The dogs were close. He could hear them barking, hear the helicopter, the shouts and curses of their handlers as they fought to control excited charges. The aircraft was directly overhead the whirr of its rotors crashed above him as he cowered in the shadows, blades shaking the ground, searchlights piercing the darkness. Without hesitation he ducked beneath the primordial slime of the ditch. Caked in filth he pushed himself along its length.

Just in time.

Suddenly the glade was filled with officious urgency – the eagerness of his pursuers palpable. Peering between unkempt reeds he saw the officers, their slung weapons gleaming – reflections of tin badges in flash-lit darkness. The hounds, eyes obsidian bright with bared fangs and dripping saliva barked up a storm. With heart palpitating, his breath came hot and fetid, the stench of the ditch water all pervading. Perfect stillness was his only chance of escape. Bathed in the muck of the ditch he was undetectable, only his imagination betrayed his presence in the blackness of the weeds.

Radios squawked.

Dogs foraged restlessly through bankside bushes. The scent was gone, the trail cold, but their prey was nearby they could taste it, feel it, wanted it so badly. Adrenaline filled and ready for action, armed black-clad officers stood eager and ready for confrontation – the highlight of otherwise mundane careers, an experience that could be related time and again over beer and barbeque.

“Where was the murdering bastard? He was here, they knew it.”

Although his would be captors were blind to his whereabouts there appeared to be no escape. They were systematic bastards, Bill knew that from past experience, and it wouldn’t take them long before someone organized a search party to gridline the area to flush him out. Like a badger caught in its holt he could sense his pursuers shoveling through the thin layer of dirt that stood between him and death. Any second now electric light would illuminate his hiding place and the slashing teeth of dogs would tear him to pieces.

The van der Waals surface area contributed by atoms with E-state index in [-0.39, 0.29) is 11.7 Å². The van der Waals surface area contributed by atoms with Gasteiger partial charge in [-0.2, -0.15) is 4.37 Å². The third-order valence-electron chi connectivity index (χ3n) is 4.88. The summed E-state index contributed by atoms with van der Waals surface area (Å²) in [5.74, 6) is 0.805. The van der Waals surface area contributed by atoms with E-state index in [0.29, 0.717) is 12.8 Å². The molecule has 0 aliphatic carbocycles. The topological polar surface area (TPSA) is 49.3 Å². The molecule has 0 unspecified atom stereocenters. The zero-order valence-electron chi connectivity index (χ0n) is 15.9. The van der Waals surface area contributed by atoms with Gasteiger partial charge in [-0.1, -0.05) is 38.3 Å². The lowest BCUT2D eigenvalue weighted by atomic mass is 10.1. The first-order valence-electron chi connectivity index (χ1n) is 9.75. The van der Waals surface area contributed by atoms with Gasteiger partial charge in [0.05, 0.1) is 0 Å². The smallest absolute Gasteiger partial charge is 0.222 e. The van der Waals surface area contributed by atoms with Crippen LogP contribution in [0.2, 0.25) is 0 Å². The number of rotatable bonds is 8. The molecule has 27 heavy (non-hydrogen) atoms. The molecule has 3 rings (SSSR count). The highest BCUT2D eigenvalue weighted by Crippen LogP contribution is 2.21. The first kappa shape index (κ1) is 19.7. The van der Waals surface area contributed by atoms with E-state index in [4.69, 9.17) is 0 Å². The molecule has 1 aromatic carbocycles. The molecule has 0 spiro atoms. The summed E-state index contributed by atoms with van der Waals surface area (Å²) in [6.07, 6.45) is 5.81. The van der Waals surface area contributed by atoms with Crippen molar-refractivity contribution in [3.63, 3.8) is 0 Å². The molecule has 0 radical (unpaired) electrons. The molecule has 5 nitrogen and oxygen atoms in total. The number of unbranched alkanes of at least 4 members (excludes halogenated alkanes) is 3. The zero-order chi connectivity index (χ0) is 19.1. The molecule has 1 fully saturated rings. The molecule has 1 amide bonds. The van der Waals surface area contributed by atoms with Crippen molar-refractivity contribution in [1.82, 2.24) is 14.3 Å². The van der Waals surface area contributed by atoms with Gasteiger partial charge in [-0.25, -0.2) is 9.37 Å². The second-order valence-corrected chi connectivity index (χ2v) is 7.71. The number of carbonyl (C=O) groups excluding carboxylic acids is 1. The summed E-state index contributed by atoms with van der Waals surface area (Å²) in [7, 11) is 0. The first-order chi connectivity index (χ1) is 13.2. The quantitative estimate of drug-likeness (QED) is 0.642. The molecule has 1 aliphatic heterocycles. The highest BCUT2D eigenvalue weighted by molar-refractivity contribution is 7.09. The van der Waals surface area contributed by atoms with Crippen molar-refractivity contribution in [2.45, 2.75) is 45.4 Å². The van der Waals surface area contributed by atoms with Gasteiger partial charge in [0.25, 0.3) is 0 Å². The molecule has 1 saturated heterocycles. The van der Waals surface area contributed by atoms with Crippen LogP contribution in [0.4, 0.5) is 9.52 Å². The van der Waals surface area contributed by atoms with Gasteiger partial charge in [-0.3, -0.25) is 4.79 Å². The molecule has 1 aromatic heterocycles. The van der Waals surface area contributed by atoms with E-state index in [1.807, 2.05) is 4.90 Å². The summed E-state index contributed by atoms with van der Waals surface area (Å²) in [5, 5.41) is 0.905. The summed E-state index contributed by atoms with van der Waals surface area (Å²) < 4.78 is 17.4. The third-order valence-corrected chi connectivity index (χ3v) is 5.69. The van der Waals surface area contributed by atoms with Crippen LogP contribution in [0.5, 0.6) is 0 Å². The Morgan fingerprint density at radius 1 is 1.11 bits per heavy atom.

It was time for action – an attempt to escape injustice and execution, a last desperate bid for freedom. He felt in his pocket for the make shift blade. The shank that’d  seemed adequate back at the prison now utterly puny in his hand. He’d nothing else. There was no going back – he wasn’t going back.

Radios buzzed, a shout went up, the police began to move away.

“He’s over here. They’ve picked up his tracks.” The helicopter faded into the distance, dogs and officers disappeared into the night.

Waiting for them to go Bill pulled himself from the mud, a dripping, stinking specter – half human, half beast. Spitting ditch water he skulked amongst the bushes. In the distance the sounds of the search went on, the enthusiasm for his capture unrelenting.

Bill got to his feet, took one last look in the direction of flashing torches.

Bill ran.

Rex mortuus est…

15 Jan




Max looked out of his office window and down into the courtyard where a small but eager crowd was starting to gather. Just as he’d promised his students it was a brilliant, sunny day – a perfect day for graduation. Good old Nevada, she’d never failed him. There were so many advantages to living in the desert, but surely the cascade of continuous sunshine was the ultimate. There was something about blue cloudless skies and UV-rays beating down on one’s skin that induced a zest for life. Theirs was a state populated by positive can-do attitudes.

There was no such thing as a Nevadan as they’d been eradicated by the fledgling U.S. government of the previous century and everybody there was from somewhere else. Runaways and escapees; bad weather jail-breakers, who could no longer endure the perpetual cold and ice-scraping numbness – the quotidian excavation of snow-covered front porches. Nevadans were all born-again humans. Thankful for their release and blessed with a second start they were not unlike the thousands who flocked to worship plaster saints on Sundays and holy days. Rather than saving their devotions for the weekend, sun worshippers went down on their knees every day to be anointed with copious amounts of vitamin D. Not for them the devotional buffet of dry crackers and cheap red wine but a smorgasbord of glorious rays that transformed their grey lives into terrestrial paradises – a solar miracle. What did the Christians think that disc was behind the head of their Christ in all those Icons, a halo? Max smiled, he thought not.